The Buffalo Urban Renewal Agency on Thursday awarded Ciminelli Real Estate Corp. the exclusive rights to develop the last remaining residential parcel in the Waterfront Village area with a 30-unit condo and townhome project.
Ciminelli’s $19.5 million proposal for the 2.4-acre property at 240-260 Lakefront Blvd. was given preferred status, effectively giving it exclusive rights to develop the land, which it will buy from BURA for $2.2 million.
But it’s not a done deal yet. Conceptual plans call for a four-story “mid-rise” building with 15 to 20 units and 10 three-story townhomes that would be set back 100 feet from the water, along with a potential outdoor swimming pool, south of the current tennis courts. The townhomes would be built in a “traditional arrangement,” with rear entrances on Lakefront and access from Ojibwa Circle, said Ciminelli Executive Vice President Dennis Penman.
Tentatively, the units would sell for an average of about $650,000, and range from $500,000 to $750,000, Penman said. The mid-rise units would be traditional condos of 2,500 to 3,000 square feet, with underground parking, while the three-story townhouses would be 2,800 to 2,900 square feet, with attached two-car garages.
The project now must be approved by the Buffalo Common Council, which will take it up in February with a likely vote in March, and then by the city Planning Board, likely in July after Ciminelli signs a contract.
Community meetings and at least one public hearing will be scheduled. Also, the sales offering materials must be finalized and approved by the state attorney general, “so there’s a lot of road ahead of us,” Penman said.
If all approvals are granted, construction would most likely begin in March 2016, he said. “I could see people living in some of the space in summer 2016,” he said. “Not all of it, but incrementally.”
Penman said the condos are being designed for people who have already lived in the Waterfront Village area, perhaps in larger townhomes, but are now ready to downsize to a one-floor unit. Already, he said, Ciminelli has 10 “active, realistic interested parties” to buy units.
The project received a letter of support from Waterfront Village residents, who are generally in favor of the plan, but they still have concerns about some specifics. Frank M. Lysiak, executive director of the Waterfront Village Advisory Council, which represents residents, said the group wants to ensure it has an opportunity to work with Ciminelli in the final design and planning process to address those issues.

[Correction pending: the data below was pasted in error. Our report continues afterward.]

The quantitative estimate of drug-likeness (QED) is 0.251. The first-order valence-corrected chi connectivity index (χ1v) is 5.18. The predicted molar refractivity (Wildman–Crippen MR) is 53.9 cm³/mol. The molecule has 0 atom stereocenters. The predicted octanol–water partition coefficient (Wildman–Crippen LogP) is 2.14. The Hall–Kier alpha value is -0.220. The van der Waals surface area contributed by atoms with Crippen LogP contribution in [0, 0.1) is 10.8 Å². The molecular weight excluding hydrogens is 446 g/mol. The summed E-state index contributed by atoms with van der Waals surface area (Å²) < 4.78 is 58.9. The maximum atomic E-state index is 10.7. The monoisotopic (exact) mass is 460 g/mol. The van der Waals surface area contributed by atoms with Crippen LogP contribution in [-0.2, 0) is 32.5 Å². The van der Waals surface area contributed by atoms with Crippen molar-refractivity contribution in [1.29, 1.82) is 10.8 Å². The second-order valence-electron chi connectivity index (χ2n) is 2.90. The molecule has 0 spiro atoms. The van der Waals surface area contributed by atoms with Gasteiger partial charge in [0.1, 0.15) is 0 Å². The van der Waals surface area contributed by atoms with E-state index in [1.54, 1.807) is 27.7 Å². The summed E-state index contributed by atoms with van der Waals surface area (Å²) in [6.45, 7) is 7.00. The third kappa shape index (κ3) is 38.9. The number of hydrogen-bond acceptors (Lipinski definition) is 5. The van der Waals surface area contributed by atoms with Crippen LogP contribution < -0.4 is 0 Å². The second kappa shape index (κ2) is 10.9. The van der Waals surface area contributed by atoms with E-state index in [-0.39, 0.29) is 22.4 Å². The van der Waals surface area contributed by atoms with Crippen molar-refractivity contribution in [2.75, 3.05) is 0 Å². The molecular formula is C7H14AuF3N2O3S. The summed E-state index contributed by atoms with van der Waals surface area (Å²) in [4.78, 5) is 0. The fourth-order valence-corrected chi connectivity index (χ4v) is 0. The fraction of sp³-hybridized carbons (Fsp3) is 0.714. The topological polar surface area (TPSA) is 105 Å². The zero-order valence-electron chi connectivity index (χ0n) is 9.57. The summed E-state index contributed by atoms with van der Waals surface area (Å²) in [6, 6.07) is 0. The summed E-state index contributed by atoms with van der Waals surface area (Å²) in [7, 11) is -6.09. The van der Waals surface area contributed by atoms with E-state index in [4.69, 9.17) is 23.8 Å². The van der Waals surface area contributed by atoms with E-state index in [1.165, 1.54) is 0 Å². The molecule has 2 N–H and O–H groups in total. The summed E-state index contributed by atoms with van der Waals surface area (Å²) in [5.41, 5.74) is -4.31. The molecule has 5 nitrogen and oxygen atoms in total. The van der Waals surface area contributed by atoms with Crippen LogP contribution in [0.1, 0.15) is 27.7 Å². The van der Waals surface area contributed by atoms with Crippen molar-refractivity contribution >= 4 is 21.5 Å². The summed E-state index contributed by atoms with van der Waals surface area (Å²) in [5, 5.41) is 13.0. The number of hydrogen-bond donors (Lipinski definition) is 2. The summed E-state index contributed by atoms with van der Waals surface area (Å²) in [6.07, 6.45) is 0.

Residents want to maintain the view looking out toward Lake Erie, and they are worried that the building heights could block that. Lysiak and other residents noted that the existing structures are generally no more than three stories tall, while the planned new mid-rise building would be four stories.
The group also wants to preserve the promised 100-foot setback of that larger building from the water. And they’re concerned about the increased density on the site, Lysiak said.
Others are opposed to the development, particularly residents in the Breakwaters complex across Lakefront. Lawrence Cataldi, an attorney and Breakwaters resident, said that group’s 95 members are “not happy with a proposal shoved down people’s throats,” and called the size, scope and lack of greenspace “totally off the wall.”
The city and Ciminelli are seeking to benefit from the popularity of the waterfront area, which has picked up with the renewed activity in downtown and especially in Canalside. Buffalo General Medical Center surgeon and real estate investor Dr. Fadi Dagher has acquired three office buildings at Waterfront Village in the past couple of years, and resales of condo units have increased, with prices roughly in the range that Ciminelli set for its new units.
“The interest in people living in Buffalo, working in Buffalo, owning businesses in Buffalo, is off the charts right now, and we’re just trying to capitalize positively on this historic window of opportunity that we have right now,” said Buffalo Mayor Byron W. Brown.
This is the latest step in Brown’s efforts to push land held by the city or renewal agency into the hands of private evelopers, as part of his goal of building 1,300 new housing units downtown by 2018. The Lakefront property has been in BURA’s hands since the 1980s but prior efforts to develop it have fallen through. A 2008 proposal by McGuire Development Co., R&P Oak Hill Development and a group of doctors called for an eight-story condo building with 18 units and eight two-story townhouses, but the 26-unit project – dubbed Casa Luce – never came to fruition.
Thursday’s vote caps a new process started last summer, when BURA issued a request for proposals for the property to over 150 local, national and international developers. Only two entities submitted final proposals. Ciminelli’s project beat a rival proposal from a combined team of McGuire Development Group and Impacto Consulting, which called for a six-story mid-rise building with 30 units and 10 to 12 townhomes set back 50 feet from the water.
Both proposals were well-received by BURA, city leaders and the Waterfront group. But Ciminelli was the higher bidder. And the Waterfront residents made their preference clear for Ciminelli’s proposal, which fit better with the existing structures and architecture.